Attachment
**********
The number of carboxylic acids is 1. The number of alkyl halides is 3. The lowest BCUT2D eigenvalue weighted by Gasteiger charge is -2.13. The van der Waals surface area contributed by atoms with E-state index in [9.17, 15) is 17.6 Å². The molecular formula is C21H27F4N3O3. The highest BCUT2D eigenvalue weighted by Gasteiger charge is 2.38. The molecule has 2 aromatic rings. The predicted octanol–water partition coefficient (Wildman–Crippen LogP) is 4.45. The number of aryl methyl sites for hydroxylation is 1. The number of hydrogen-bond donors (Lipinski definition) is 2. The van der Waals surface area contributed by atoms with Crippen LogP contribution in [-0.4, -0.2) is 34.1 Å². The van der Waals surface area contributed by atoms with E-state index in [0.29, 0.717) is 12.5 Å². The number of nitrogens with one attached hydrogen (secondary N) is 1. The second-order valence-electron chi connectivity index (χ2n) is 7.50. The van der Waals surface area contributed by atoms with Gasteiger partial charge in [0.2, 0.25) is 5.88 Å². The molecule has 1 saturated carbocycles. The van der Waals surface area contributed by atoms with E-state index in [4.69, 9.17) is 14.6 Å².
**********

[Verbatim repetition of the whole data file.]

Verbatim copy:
The number of carboxylic acids is 1. The number of alkyl halides is 3. The lowest BCUT2D eigenvalue weighted by Gasteiger charge is -2.13. The van der Waals surface area contributed by atoms with E-state index in [9.17, 15) is 17.6 Å². The molecular formula is C21H27F4N3O3. The highest BCUT2D eigenvalue weighted by Gasteiger charge is 2.38. The molecule has 2 aromatic rings. The predicted octanol–water partition coefficient (Wildman–Crippen LogP) is 4.45. The number of aryl methyl sites for hydroxylation is 1. The number of hydrogen-bond donors (Lipinski definition) is 2. The van der Waals surface area contributed by atoms with Crippen LogP contribution in [-0.4, -0.2) is 34.1 Å². The van der Waals surface area contributed by atoms with E-state index in [0.29, 0.717) is 12.5 Å². The number of nitrogens with one attached hydrogen (secondary N) is 1. The second-order valence-electron chi connectivity index (χ2n) is 7.50. The van der Waals surface area contributed by atoms with Gasteiger partial charge in [0.2, 0.25) is 5.88 Å². The molecule has 1 saturated carbocycles. The van der Waals surface area contributed by atoms with E-state index in [4.69, 9.17) is 14.6 Å².